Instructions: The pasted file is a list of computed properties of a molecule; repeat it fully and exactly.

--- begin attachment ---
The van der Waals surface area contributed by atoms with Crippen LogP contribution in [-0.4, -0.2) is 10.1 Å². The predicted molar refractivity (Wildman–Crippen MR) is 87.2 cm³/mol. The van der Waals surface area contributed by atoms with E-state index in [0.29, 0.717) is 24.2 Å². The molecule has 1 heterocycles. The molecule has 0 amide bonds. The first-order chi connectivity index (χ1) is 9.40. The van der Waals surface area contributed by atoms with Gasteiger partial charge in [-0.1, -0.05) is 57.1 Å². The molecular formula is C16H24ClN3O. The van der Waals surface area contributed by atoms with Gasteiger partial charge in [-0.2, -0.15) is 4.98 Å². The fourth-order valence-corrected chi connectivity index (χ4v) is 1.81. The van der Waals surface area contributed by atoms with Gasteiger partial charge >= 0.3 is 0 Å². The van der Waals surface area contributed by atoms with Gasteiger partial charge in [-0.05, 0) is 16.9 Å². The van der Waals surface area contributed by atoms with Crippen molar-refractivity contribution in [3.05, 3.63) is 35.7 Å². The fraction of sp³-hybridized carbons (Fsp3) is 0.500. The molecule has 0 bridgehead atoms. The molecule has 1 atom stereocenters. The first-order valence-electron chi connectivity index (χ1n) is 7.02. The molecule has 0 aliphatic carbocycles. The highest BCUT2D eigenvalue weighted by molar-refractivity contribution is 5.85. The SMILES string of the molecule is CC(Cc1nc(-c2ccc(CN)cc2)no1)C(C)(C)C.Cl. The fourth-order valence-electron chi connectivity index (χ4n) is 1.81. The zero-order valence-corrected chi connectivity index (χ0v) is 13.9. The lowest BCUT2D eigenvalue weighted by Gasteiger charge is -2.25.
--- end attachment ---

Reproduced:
The van der Waals surface area contributed by atoms with Crippen LogP contribution in [-0.4, -0.2) is 10.1 Å². The predicted molar refractivity (Wildman–Crippen MR) is 87.2 cm³/mol. The van der Waals surface area contributed by atoms with E-state index in [0.29, 0.717) is 24.2 Å². The molecule has 1 heterocycles. The molecule has 0 amide bonds. The first-order chi connectivity index (χ1) is 9.40. The van der Waals surface area contributed by atoms with Gasteiger partial charge in [-0.1, -0.05) is 57.1 Å². The molecular formula is C16H24ClN3O. The van der Waals surface area contributed by atoms with Gasteiger partial charge in [-0.2, -0.15) is 4.98 Å². The fourth-order valence-corrected chi connectivity index (χ4v) is 1.81. The van der Waals surface area contributed by atoms with Gasteiger partial charge >= 0.3 is 0 Å². The van der Waals surface area contributed by atoms with Gasteiger partial charge in [-0.05, 0) is 16.9 Å². The van der Waals surface area contributed by atoms with Crippen molar-refractivity contribution in [3.05, 3.63) is 35.7 Å². The fraction of sp³-hybridized carbons (Fsp3) is 0.500. The molecule has 0 bridgehead atoms. The molecule has 1 atom stereocenters. The first-order valence-electron chi connectivity index (χ1n) is 7.02. The molecule has 0 aliphatic carbocycles. The highest BCUT2D eigenvalue weighted by molar-refractivity contribution is 5.85. The SMILES string of the molecule is CC(Cc1nc(-c2ccc(CN)cc2)no1)C(C)(C)C.Cl. The fourth-order valence-electron chi connectivity index (χ4n) is 1.81. The zero-order valence-corrected chi connectivity index (χ0v) is 13.9. The lowest BCUT2D eigenvalue weighted by Gasteiger charge is -2.25.